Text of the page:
Jelena Kajgo, Selector

I have always been drawn to the theatre that bravely faces the demons of its time and space. The one that makes no calculations and does not flirt. The one that seduces by sheer power of the intellect and imagination. 
It is along these lines that the selection of this year’s Infant was formed. (With a note that the job of a selector in Serbia today is quite limited both by modest budgets and by the narrow range of travelling, and consequently a limited insight into some new authors who are waiting to be discovered.) For this reason, in regard to the international selection, I decided to stick to the proven authors who belong to the very top of the European and regional creative scene. The domestic authors at the Infant festival are related to the first sentence of this introductory text and their work greatly rely on revolt, resistance, questioning and a refusal to languish in conventions and convenient stagings.  All the authors of this year’s selection fit into the slogan of this year’s festival - the acute statement of Hamlet’s that ‘conscience makes us all cowards.’ Here, we are relying on the well-known proposition that theatre does not offer answers but questions. Does our consciousness of the space and time we live in make us calculated, timid, self-interested; does it make us give up our integrity with ease and seek the path of the least resistance? The majority of the productions from this year’s selection re-examine some of the phenomena of our past that are deeply reflected in our present moment.
Coming from Berlin is the play THE PAST by Constanza Makras, which poses the question - what happens with the memory if it is associated to a place that is destroyed or has been changed? This author, together with her troupe, digs into the personal and collective memory, re-examines and rewrites a personal and collective history, in an attempt to overcome some painful memories or to gain a better understanding of the events of today.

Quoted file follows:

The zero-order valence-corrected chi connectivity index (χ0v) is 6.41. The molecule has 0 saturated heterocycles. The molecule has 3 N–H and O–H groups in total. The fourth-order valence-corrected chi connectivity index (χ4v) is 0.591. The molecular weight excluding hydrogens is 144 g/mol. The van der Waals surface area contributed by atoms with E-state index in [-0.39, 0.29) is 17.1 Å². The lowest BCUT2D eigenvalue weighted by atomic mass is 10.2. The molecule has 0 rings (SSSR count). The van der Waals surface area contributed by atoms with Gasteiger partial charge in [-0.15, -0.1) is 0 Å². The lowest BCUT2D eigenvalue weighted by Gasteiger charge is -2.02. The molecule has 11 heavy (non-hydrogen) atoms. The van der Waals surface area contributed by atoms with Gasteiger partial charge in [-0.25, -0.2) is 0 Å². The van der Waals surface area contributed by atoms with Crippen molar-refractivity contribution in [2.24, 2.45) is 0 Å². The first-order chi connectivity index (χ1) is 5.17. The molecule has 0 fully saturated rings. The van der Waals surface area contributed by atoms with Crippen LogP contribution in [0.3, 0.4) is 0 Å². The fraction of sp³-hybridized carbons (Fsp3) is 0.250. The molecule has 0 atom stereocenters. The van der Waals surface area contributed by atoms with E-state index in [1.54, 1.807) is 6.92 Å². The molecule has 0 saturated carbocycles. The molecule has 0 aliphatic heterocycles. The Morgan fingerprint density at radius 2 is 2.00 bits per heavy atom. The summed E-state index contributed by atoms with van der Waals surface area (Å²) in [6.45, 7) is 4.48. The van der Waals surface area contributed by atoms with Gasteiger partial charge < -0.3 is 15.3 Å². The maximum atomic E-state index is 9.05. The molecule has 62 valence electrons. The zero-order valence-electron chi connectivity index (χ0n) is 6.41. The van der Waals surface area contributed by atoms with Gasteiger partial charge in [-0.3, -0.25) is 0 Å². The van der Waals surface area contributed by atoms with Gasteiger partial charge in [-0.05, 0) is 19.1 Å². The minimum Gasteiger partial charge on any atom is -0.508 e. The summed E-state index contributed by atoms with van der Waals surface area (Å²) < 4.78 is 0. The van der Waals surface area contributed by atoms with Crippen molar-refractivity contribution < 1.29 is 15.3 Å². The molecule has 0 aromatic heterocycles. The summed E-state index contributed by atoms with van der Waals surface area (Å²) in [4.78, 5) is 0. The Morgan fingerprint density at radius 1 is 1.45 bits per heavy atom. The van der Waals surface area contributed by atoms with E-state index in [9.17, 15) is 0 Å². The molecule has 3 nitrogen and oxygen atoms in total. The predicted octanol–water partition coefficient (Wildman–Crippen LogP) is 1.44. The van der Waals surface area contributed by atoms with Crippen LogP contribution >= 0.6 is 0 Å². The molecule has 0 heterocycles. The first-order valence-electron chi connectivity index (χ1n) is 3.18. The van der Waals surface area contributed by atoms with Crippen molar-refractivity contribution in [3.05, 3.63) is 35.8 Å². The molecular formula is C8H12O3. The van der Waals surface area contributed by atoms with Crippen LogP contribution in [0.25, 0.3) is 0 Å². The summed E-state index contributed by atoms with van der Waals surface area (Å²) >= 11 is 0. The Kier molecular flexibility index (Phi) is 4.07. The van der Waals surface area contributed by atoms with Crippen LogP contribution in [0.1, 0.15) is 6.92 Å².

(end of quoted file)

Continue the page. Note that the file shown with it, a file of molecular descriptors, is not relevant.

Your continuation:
The activism, and sometimes brutally brave and unrelenting handwriting of Croatian director Oliver Frljić are well-known to our audiences. So, here is an opportunity to see his work reflected in staging of a classical masterpiece such as Shakespeare’s HAMLET, and which has emerged from memories of the time whose consequences we still live in and ‘whose madness we keep tripping over.’
Via Negativa with their performance MANIPULATIONS brings an engaged, exploratory theatrical concept, looking into the question – who and why do we place our trust in? The play examines the phenomenon of capitalist society in which our nations sacrifice their own interests and identity in order to gain the confidence of the owners of capital and imaginary money markets.   
Coming down on the social mechanisms of the authority and the state of Serbian culture is the backbone of the play DOGVILLE directed by Kokan Mladenović. It is an exciting stage setting which, through depicting a morally deformed community, creates striking scenes of theatrical subversion.
A similar theatrical approach that engages all the senses and sharpens the audiences’ attention will be seen in András Urbán’s staging of A SHORT STORY OF THE ANTI-CHRIST. The ecstatic movement, loud music played live, mental and visual provocation, among other things, are the stage elements framing this theatrical piece.   
The show BALLERINAS, by Milena Bogavac and Olivera Kovačević Crnjanski, is an exciting example of a documentary, physical theatre, which, through exploratory, open concept, completely denudes the role of performers stripping it of any illusions, false effects, fiction...
In her accomplished staging of Bernhard’s text MY PRIZES, Maja Pelević, together with Slobodan Beštić, takes us to a European Union’s banquet, where Serbia arrives when the party is already over to find an already empty room and an empty table, with the remains of the feast already finished.    
Through the biography of journalist Dada Vujasinović, in the play DADA, Sanja Krsmanović deals with the issues of freedom, responsibility, conscience,... but also draws the attention to the lack of the  power or will of the state, which, after twenty years, still cannot find the way to deal with the ghosts of the past.  
In the performance THIS IS NOT RED, BUT BLOOD!, Bojan Đorđev removes the layers of dust from the communist poetry making us ask – what defines revolutionary fervour, and what defines patriotism today? What idea are we for today, and are we ready to make sacrifices at all?
 Last but not least comes the directorship language of Jernej Lorenci in the play DEAD MAN COMES FOR HIS SWEETHEART; a language complex in regard to the meaning while denuded and reduced in regard to staging. This Lorenci’s ‘concert drama’ examines the human need for love, as well as some painful family and social mechanism, and with its particular sensibility creates an exciting theatrical act.